PHOENIX, Ariz.– April 22, 2011– A gene called PVT1 may help reduce the kidneys ability to filter blood, leading to kidney disease, kidney failure and death, according to a study published today by researchers at the Translational Genomics Research Institute (TGen).
The TGen team found PVT1 expression levels increased up to 5-fold in response to hyperglycemia, or high blood sugar, a condition that often accompanies diabetes.
But by knocking down or reducing the expression of the PVT1gene, TGen researchers lowered the amount of proteins associated with the excessive accumulation of extracellular matrix (ECM) in glomeruli, part of the basic filtration unit of kidneys, according to the TGen study published today in the online scientific journal Public Library of Science (PLoS) ONE.
The accumulation of excessive ECM within the mesangial cells, which regulate blood flow in capillaries inside the kidney, is a hallmark of diabetic nephropathy, or kidney disease, which is the leading cause of reduced life expectancy among the nation’s growing numbers of diabetics.
“The goal of this study was to identify possible molecular mechanisms by which PVT1 may contribute to the development and progression of diabetic nephropathy in mesangial cells,” said Dr. Johanna DiStefano, the study’s senior author and Director of TGen’s Diabetes, Cardiovascular and Metabolic Diseases Center.
“Despite the growing magnitude of the disease, the molecular mechanisms underlying the etiology of diabetic nephropathy remain poorly understood,” Dr. DiStefano said.
PVT1, also known as plasmacytoma variant translocation 1, was previously identified by Dr. DiStefano’s team as a candidate gene for End Stage Renal Disease (ESRD), or kidney failure. Too much PVT1 also has been associated with breast and ovarian cancers, in which it may help cause cells to multiply out of control and fail to go through the normal process of cellular death.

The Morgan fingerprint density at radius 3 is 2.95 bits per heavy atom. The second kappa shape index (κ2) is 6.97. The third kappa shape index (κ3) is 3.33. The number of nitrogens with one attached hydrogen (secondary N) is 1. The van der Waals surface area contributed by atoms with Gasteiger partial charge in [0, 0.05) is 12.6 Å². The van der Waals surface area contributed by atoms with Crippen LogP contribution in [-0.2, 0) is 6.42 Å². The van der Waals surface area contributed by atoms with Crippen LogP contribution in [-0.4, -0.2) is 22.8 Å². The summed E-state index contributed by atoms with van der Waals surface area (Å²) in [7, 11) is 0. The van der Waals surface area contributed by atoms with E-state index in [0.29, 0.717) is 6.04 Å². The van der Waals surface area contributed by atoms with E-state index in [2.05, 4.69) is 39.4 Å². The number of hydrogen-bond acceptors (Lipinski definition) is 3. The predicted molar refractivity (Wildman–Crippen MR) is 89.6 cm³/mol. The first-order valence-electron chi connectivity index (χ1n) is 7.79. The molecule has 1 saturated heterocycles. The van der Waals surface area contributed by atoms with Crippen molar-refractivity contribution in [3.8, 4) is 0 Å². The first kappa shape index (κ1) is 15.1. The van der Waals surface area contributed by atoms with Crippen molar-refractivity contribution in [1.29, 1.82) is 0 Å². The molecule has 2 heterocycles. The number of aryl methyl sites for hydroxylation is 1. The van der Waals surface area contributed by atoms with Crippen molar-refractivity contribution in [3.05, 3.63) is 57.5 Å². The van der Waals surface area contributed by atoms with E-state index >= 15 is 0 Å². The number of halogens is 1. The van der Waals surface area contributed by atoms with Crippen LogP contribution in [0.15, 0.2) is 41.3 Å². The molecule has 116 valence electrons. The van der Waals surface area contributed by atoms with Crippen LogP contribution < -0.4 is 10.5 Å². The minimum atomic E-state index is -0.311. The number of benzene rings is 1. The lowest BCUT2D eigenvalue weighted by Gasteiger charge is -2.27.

Through RNA interference, which helps control which genes are active and the degree of their activity, researchers reduced the expression of PVT1, which in turn reduced the protein levels of ECM components.
In a related finding, TGen scientists discovered that PVT1 affects the expression of other genes — FN1, COL4A1 and PAI-1 — in a manner that is at least partially independent of TFFB1, a gene associated with tissue fibrosis, or tissue damage.
“Delineation of the relationship between TGFB1 and PVT1 represents a critical component toward understanding the molecular mechanisms underlying the regulation of ECM in diabetic nephropathy,” said Dr. Lucrecia Alvarez, the study’s lead author and a TGen post-doctoral fellow.
Funding for the study was provided, in part, by the American Diabetes Association.
The Translational Genomics Research Institute (TGen) is a Phoenix, Arizona-based non-profit organization dedicated to conducting groundbreaking research with life changing results. Research at TGen is focused on helping patients with diseases such as cancer, neurological disorders and diabetes. TGen is on the cutting edge of translational research where investigators are able to unravel the genetic components of common and complex diseases. Working with collaborators in the scientific and medical communities, TGen believes it can make a substantial contribution to the efficiency and effectiveness of the translational process. TGen is affiliated with the Van Andel Research Institute in Grand Rapids, Michigan. For more information, visit: www.tgen.org.
TGen Senior Science Writer